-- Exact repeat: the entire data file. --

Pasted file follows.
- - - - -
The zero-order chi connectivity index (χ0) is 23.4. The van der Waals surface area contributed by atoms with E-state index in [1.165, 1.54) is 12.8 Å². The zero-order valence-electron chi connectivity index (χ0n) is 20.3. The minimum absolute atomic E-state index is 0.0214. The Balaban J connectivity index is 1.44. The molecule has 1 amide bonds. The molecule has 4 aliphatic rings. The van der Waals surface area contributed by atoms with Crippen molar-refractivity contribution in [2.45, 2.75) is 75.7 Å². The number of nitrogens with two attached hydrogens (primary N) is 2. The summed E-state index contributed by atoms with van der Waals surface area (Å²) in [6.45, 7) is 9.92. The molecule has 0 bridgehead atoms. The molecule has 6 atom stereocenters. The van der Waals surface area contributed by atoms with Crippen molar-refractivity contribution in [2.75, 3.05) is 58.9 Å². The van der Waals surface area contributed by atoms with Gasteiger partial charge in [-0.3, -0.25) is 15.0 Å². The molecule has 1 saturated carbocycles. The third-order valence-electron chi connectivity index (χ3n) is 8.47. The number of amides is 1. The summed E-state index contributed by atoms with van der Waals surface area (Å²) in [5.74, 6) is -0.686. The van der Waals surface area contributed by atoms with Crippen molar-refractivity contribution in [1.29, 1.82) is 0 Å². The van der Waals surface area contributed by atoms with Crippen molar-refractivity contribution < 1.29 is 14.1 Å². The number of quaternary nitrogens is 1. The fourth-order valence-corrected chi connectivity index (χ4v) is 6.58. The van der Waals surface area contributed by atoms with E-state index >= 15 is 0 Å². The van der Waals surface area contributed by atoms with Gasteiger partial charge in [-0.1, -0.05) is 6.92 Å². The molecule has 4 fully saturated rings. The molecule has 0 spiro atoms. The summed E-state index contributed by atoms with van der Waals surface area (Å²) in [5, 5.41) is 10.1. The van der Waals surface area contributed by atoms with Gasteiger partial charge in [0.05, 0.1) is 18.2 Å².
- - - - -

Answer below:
The zero-order chi connectivity index (χ0) is 23.4. The van der Waals surface area contributed by atoms with E-state index in [1.165, 1.54) is 12.8 Å². The zero-order valence-electron chi connectivity index (χ0n) is 20.3. The minimum absolute atomic E-state index is 0.0214. The Balaban J connectivity index is 1.44. The molecule has 1 amide bonds. The molecule has 4 aliphatic rings. The van der Waals surface area contributed by atoms with Crippen molar-refractivity contribution in [2.45, 2.75) is 75.7 Å². The number of nitrogens with two attached hydrogens (primary N) is 2. The summed E-state index contributed by atoms with van der Waals surface area (Å²) in [6.45, 7) is 9.92. The molecule has 0 bridgehead atoms. The molecule has 6 atom stereocenters. The van der Waals surface area contributed by atoms with Crippen molar-refractivity contribution in [2.75, 3.05) is 58.9 Å². The van der Waals surface area contributed by atoms with Gasteiger partial charge in [-0.3, -0.25) is 15.0 Å². The molecule has 1 saturated carbocycles. The third-order valence-electron chi connectivity index (χ3n) is 8.47. The number of amides is 1. The summed E-state index contributed by atoms with van der Waals surface area (Å²) in [5.74, 6) is -0.686. The van der Waals surface area contributed by atoms with Crippen molar-refractivity contribution in [1.29, 1.82) is 0 Å². The van der Waals surface area contributed by atoms with Crippen molar-refractivity contribution < 1.29 is 14.1 Å². The number of quaternary nitrogens is 1. The fourth-order valence-corrected chi connectivity index (χ4v) is 6.58. The van der Waals surface area contributed by atoms with E-state index >= 15 is 0 Å². The van der Waals surface area contributed by atoms with Gasteiger partial charge in [-0.1, -0.05) is 6.92 Å². The molecule has 4 fully saturated rings. The molecule has 0 spiro atoms. The summed E-state index contributed by atoms with van der Waals surface area (Å²) in [5, 5.41) is 10.1. The van der Waals surface area contributed by atoms with Gasteiger partial charge in [0.05, 0.1) is 18.2 Å².